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I, the Supreme (Trilogía paraguaya #2)

3.86 of 5 stars 3.86  ·  rating details  ·  222 ratings  ·  11 reviews
Latin America has seen, time and again, the rise of dictators, Supreme Leaders possessed of the dream of absolute power, who sought to impose their mad visions of Perfect Order on their own peoples. Latin American writers, in turn, have responded with fictional portraits of such figures, and no novel of this genre is as universally esteemed as Augusto Roa Bastos's I the Su ...more
Paperback, 433 pages
Published June 1st 2000 by Dalkey Archive Press (first published 1974)
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Jun 17, 2007 Elsie rated it 5 of 5 stars
Recommends it for: Someone recovering from book-noncommittalness, you, George Bush
How to get inside the mind of a dictator:

"Do you know what distinguishes daytime handwriting from nighttime? In a nocturnal hand there is obstinacy with indulgence. The proximity of sleep files the angles smooth. The spirals sprawl out more. The resistance from left to right, weaker. Delirium, intimate friend of the nocturnal hand. The curves sway less. The sperm of the ink dries more slowly. The movements are divergent. The strokes droop more. They tend to distend..."

"Those with prodigious memo
Jul 07, 2009 Stephen rated it 4 of 5 stars
Recommends it for: crazy people
I'm reading this Paraguayan historical novel a second time and enjoying (and understanding) it much more, though it's still incredibly dense and mind-boggling. Helen Lane, the translator, should have won some sort of award for faithfully capturing the spirit of the Perpetual Dictator's rambling, insulting, witty, and pretentious wordplay and neologisms.

Out of all the "Dictator Novels" I've read, this is by far the best. The Supreme is such a complex character, and I guess you have to be really invested in latin-american history and political divisions to understand the depths of this book.

The Supreme never seems a caricature, or an evil blood thirsty maniac (two common character types for this genre); he comes off as a simplistic, nationalistic, and authoritarian ruler who is convinced he's the best option for his country - and, in contrast to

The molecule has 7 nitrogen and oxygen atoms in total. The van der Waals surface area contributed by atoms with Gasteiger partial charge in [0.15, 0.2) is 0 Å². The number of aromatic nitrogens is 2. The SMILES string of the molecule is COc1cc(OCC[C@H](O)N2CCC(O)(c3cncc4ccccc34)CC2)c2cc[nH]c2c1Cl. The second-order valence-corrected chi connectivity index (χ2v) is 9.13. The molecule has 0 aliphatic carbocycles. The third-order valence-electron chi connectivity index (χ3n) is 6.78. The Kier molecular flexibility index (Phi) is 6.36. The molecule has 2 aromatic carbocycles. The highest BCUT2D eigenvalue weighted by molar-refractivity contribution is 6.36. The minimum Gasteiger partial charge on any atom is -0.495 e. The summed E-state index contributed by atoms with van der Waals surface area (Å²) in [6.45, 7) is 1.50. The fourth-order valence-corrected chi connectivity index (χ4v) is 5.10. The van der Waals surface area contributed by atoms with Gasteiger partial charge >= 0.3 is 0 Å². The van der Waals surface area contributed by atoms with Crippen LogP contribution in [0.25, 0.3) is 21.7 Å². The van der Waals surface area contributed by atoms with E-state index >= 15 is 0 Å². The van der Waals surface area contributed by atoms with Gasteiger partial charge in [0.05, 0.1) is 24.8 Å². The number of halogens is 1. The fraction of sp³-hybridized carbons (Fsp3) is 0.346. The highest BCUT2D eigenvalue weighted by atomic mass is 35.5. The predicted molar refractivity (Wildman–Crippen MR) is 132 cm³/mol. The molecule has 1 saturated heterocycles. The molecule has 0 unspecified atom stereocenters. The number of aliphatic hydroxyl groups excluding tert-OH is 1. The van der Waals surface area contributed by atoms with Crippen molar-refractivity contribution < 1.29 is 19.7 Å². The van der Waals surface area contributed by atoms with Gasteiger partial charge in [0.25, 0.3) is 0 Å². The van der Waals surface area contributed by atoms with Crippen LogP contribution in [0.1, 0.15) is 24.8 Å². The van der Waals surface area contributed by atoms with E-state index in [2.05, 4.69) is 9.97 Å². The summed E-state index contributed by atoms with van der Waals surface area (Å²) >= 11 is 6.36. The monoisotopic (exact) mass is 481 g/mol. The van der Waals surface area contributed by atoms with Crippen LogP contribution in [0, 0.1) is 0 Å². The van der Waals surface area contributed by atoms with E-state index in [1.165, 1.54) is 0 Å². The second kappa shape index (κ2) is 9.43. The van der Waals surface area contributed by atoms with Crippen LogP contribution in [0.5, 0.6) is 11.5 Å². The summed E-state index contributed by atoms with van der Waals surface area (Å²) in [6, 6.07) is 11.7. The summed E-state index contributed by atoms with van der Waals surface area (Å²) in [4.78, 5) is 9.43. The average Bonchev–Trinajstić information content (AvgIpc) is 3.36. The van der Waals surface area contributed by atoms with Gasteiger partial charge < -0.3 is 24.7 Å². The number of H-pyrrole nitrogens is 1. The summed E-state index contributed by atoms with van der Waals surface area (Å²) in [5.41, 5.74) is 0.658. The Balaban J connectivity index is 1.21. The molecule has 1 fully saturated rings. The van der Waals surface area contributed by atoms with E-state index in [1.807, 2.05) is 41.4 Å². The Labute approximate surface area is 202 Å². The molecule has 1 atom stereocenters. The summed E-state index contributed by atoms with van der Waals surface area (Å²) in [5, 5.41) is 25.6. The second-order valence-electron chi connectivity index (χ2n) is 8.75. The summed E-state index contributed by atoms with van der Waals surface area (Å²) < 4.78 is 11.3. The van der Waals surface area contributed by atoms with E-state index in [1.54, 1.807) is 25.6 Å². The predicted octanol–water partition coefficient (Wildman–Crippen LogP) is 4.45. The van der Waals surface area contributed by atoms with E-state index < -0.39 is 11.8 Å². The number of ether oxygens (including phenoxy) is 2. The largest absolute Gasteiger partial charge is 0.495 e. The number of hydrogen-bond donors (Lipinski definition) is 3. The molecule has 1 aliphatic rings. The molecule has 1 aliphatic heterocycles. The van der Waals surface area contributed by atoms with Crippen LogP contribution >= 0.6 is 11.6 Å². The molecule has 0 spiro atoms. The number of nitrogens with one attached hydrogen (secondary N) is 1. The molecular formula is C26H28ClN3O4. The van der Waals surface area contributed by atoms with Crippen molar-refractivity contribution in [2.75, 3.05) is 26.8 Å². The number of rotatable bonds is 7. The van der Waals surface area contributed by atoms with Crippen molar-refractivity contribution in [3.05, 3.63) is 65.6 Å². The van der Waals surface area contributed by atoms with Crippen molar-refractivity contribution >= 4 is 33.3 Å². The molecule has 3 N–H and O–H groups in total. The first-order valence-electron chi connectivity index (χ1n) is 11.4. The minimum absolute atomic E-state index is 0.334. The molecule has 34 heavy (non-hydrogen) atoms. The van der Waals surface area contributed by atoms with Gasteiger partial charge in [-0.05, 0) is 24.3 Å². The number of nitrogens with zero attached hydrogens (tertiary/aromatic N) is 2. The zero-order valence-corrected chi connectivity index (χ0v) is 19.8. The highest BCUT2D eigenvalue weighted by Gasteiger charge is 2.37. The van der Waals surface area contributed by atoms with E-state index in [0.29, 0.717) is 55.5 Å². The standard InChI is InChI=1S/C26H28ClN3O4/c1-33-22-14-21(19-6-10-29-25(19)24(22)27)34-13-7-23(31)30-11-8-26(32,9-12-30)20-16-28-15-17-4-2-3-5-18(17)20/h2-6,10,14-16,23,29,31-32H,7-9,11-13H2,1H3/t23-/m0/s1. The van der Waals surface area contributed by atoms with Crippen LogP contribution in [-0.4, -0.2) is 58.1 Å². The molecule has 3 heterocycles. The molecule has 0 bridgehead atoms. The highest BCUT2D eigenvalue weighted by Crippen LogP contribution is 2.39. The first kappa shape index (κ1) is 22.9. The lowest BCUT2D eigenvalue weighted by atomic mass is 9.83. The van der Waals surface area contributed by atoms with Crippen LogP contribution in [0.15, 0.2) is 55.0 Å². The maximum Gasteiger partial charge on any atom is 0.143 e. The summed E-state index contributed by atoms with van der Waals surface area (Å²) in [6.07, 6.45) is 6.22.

I'm paraguayan. I'm happy that someone from my country is at least slightly famous (we have pretty low standards). That been said, I hate this book. I don't know about the english version but in spanish it is without a doubt the most boring book I've ever had the misfortune of pickung up. And I tried to finish it several times but I couldn't get past the first chapter. I'm sorry Augusto.
Lucas Rentero
En los mismos pagos de Zama pero unas décadas después.
Maritza Buendia
Me parece algo difícil resumir y hasta redactar una breve y coherente reseña de una obra tan compleja, quizá sea una tarea más apta para conocedores de la historia paraguaya. He aquí mi intento: Yo el Supremo, más que una novela es un compendio denso de compleja estructura lingüística que hace difícil entender el significado de la novela sin tener conocimiento de la historia de Paraguay. Sin embargo, es una experiencia muy gratificante para el lector que se ve expuesto a un personaje tan importa ...more

Zanim zacznę recenzować samą książkę, powinienem najpierw przedstawić moją ewolucję "miłości" do Paragwaju.

Wszystko zaczęło się w 1998 roku podczas Mistrzostw Świata w Piłce Nożnej we Francji. Były to moje pierwsze, które oglądałem z zacięciem w telewizji, a ponieważ z "natury" byłem bramkarzem, obserwowałem właśnie tych zawodników na boisku. I tak poznałem swojego guru na wiele lat - paragwajski bramkarz, José Luis Chilavert. I ci, którzy mnie znają, wiedzą, że muszę za
The book is a first person account of dictator for life de Francia, the first in a long line of dictators in Paraguay. It shows his cynical manipulation of power and language, so questions the idea of dictatorial authority in general.
The dictator is self-justifying, a little paranoid and becomes increasingly deranged as the narrative progresses, but because it is mainly his telling of the story this is not obviously a polemic. The structure becomes more fragmentary and less rational as a mirror
A difficult but rich read. Roa Bastos' ambivalent assessment of El Supremo, and the multiple voice construct of a dictator nuances brilliantly. A dictator - spartan (unlike other South American dicators) - and with vision - but perhaps brutal in execution. Requires more than a read to truly understand the richly nuanced, and translated work
Leonard Pierce
A stunning piece of Latin American postmodernism, the kaleidoscopic story of Paraguay's first unquestioned dictator.
Andrew Kirk
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Augusto Roa Bastos was a noted Paraguayan novelist and short story writer, and one of the most important Latin American writers of the 20th century. As a teenager he fought in the Chaco War between Paraguay and Bolivia, and he later worked as a journalist, screenwriter and professor. He is best known for his complex novel Yo el Supremo (I, the Supreme) and for his reception of the Premio Miguel de ...more
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“It is not by believing but by doubting that one can attain to the truth, which is ever changing form and condition.” 14 likes
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